I’ve long argued that Americans would be better informed, and simply more interested in the news, and reporters would feel more energized, engaged, and useful, if 90% of today’s political press corps were re-deployed on other beats. And if 90% of the airtime and online emphasis were given to other topics.
-Partly that’s because other topics offer so much more depth and variety. The world is two-dimensional when it comes to presidential politics. The incumbent is doing well, or poorly. The next election will go this way, or it will go like that. Of course this matters, tremendously. But it’s binary.
By comparison stories on other topics — science, business, art, a community’s past and future, interests and achievements, practically anything —are as rich, surprising, and varied as life itself. When you read the presidential-politics stories or sit through the electoral-forecast panels, the world is unsurprising and gray. When you read or learn about anything else, it’s in full color and 3-D.
-And partly it is because the predictions offer such limited guidance. Last week’s margin in the Wisconsin supreme court race was 11 points—a landslide in most contested races. (For comparison: in his runaway victory over Jimmy Carter in 1980, Ronald Reagan’s popular vote margin did not reach ten points.) As with the Democratic strength in last fall’s midterms, the Wisconsin result appeared to catch many “experts” by surprise.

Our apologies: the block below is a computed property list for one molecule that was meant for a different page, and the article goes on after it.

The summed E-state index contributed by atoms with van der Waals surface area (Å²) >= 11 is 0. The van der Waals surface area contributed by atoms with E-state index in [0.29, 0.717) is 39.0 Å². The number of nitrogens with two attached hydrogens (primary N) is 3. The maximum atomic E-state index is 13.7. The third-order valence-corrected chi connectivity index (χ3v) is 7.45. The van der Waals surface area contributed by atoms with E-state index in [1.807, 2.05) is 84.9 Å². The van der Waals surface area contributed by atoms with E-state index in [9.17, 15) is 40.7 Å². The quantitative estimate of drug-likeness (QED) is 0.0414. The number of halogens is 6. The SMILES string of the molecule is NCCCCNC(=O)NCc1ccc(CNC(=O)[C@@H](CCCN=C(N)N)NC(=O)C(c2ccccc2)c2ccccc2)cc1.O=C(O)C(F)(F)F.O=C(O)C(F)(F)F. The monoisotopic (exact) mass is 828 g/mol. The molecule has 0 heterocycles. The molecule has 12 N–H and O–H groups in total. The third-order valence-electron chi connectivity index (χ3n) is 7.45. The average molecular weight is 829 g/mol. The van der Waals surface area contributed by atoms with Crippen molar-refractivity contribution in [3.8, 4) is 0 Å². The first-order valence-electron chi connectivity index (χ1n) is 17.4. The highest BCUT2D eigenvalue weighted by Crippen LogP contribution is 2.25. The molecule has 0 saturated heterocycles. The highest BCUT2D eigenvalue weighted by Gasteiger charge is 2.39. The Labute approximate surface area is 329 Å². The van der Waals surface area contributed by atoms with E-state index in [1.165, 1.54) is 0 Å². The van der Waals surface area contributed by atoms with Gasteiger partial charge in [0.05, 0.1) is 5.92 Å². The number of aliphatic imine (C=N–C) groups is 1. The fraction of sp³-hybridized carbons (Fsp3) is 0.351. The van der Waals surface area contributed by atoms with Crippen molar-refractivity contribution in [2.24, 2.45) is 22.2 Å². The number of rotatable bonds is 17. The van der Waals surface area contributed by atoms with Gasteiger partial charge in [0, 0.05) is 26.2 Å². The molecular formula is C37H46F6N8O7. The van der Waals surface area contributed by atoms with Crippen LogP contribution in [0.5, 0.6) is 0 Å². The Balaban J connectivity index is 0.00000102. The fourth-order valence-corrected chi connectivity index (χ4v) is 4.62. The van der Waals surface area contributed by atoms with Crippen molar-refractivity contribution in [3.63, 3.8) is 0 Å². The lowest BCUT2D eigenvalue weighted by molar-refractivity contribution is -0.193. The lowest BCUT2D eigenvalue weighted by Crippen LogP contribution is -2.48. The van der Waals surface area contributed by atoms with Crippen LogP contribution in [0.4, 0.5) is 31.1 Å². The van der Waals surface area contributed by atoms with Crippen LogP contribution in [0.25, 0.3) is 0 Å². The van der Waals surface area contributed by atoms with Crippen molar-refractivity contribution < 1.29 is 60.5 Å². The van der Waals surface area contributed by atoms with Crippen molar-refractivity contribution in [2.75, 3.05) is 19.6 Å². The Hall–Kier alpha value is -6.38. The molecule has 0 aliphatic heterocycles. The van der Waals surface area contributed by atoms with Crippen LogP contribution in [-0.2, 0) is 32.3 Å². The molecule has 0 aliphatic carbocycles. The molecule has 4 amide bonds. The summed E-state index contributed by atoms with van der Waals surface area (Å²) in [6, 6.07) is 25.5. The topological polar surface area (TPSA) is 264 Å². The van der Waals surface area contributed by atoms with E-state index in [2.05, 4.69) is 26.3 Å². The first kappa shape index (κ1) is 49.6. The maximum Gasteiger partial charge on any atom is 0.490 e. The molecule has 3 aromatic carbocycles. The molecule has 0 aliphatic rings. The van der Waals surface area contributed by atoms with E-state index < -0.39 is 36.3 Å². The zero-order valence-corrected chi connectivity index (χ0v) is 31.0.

This is not to criticize the experts. It is to question the entire enterprise. Why invest so much time, metaphorical ink, and effort this way?
Let’s do something else.
3) There is something to do about local media.
And this could provide help for media at all levels.
Of two recent TV series based on media empires—Succession on streaming HBO, and Alaska Daily on broadcast ABC—there’s no contest in production values, character development, complexity and subtlety, and so on. I’ll keep watching Succession.
But Alaska Daily, which features Hillary Swank and has just completed its first-season run, is also worth watching. Among the reasons is that it’s built around the possibilities of the “something else” ambitious reporters could do, if they stepped away from limelight-politics and looked into the other 99% of life (and in the case of their series, looking into deaths as well).
Local publications are almost by definition more attuned to the complex realities of economic, civic, and social existence. We also know that current business models are stripping reporters from nearly all of them.
That’s why an excellent new article in Politico, by my longtime friend Steven Waldman, is so refreshing and significant. It explains why “public-private” support for a healthy news ecosystem, including explicit government subsidy for newspapers, magazines, and local media outlets, has been part of U.S policy from the start. And should be again. Some details from his article are below.